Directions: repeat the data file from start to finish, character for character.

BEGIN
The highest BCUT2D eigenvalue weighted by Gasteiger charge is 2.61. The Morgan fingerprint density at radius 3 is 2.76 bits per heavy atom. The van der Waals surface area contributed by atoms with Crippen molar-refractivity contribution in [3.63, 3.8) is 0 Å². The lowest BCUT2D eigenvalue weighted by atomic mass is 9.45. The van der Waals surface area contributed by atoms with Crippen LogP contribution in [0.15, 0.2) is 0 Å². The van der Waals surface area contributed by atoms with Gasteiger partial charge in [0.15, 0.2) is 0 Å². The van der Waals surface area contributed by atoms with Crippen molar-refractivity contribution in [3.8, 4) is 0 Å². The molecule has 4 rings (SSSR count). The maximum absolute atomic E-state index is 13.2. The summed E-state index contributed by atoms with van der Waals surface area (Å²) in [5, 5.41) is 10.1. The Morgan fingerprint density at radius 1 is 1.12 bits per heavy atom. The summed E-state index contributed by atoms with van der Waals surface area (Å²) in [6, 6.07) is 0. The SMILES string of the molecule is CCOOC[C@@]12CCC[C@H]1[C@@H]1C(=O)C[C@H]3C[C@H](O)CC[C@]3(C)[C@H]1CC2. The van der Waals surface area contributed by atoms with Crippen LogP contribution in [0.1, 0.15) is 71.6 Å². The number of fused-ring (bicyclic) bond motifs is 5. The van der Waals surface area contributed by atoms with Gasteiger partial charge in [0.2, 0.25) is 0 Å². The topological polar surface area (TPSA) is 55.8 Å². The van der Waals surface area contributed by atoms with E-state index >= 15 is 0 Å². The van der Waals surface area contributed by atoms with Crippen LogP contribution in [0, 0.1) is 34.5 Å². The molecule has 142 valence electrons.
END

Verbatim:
The highest BCUT2D eigenvalue weighted by Gasteiger charge is 2.61. The Morgan fingerprint density at radius 3 is 2.76 bits per heavy atom. The van der Waals surface area contributed by atoms with Crippen molar-refractivity contribution in [3.63, 3.8) is 0 Å². The lowest BCUT2D eigenvalue weighted by atomic mass is 9.45. The van der Waals surface area contributed by atoms with Crippen LogP contribution in [0.15, 0.2) is 0 Å². The van der Waals surface area contributed by atoms with Gasteiger partial charge in [0.15, 0.2) is 0 Å². The van der Waals surface area contributed by atoms with Crippen molar-refractivity contribution in [3.8, 4) is 0 Å². The molecule has 4 rings (SSSR count). The maximum absolute atomic E-state index is 13.2. The summed E-state index contributed by atoms with van der Waals surface area (Å²) in [5, 5.41) is 10.1. The Morgan fingerprint density at radius 1 is 1.12 bits per heavy atom. The summed E-state index contributed by atoms with van der Waals surface area (Å²) in [6, 6.07) is 0. The SMILES string of the molecule is CCOOC[C@@]12CCC[C@H]1[C@@H]1C(=O)C[C@H]3C[C@H](O)CC[C@]3(C)[C@H]1CC2. The van der Waals surface area contributed by atoms with Crippen LogP contribution in [0.1, 0.15) is 71.6 Å². The number of fused-ring (bicyclic) bond motifs is 5. The van der Waals surface area contributed by atoms with Gasteiger partial charge in [0.2, 0.25) is 0 Å². The topological polar surface area (TPSA) is 55.8 Å². The van der Waals surface area contributed by atoms with E-state index >= 15 is 0 Å². The van der Waals surface area contributed by atoms with Crippen LogP contribution in [0, 0.1) is 34.5 Å². The molecule has 142 valence electrons.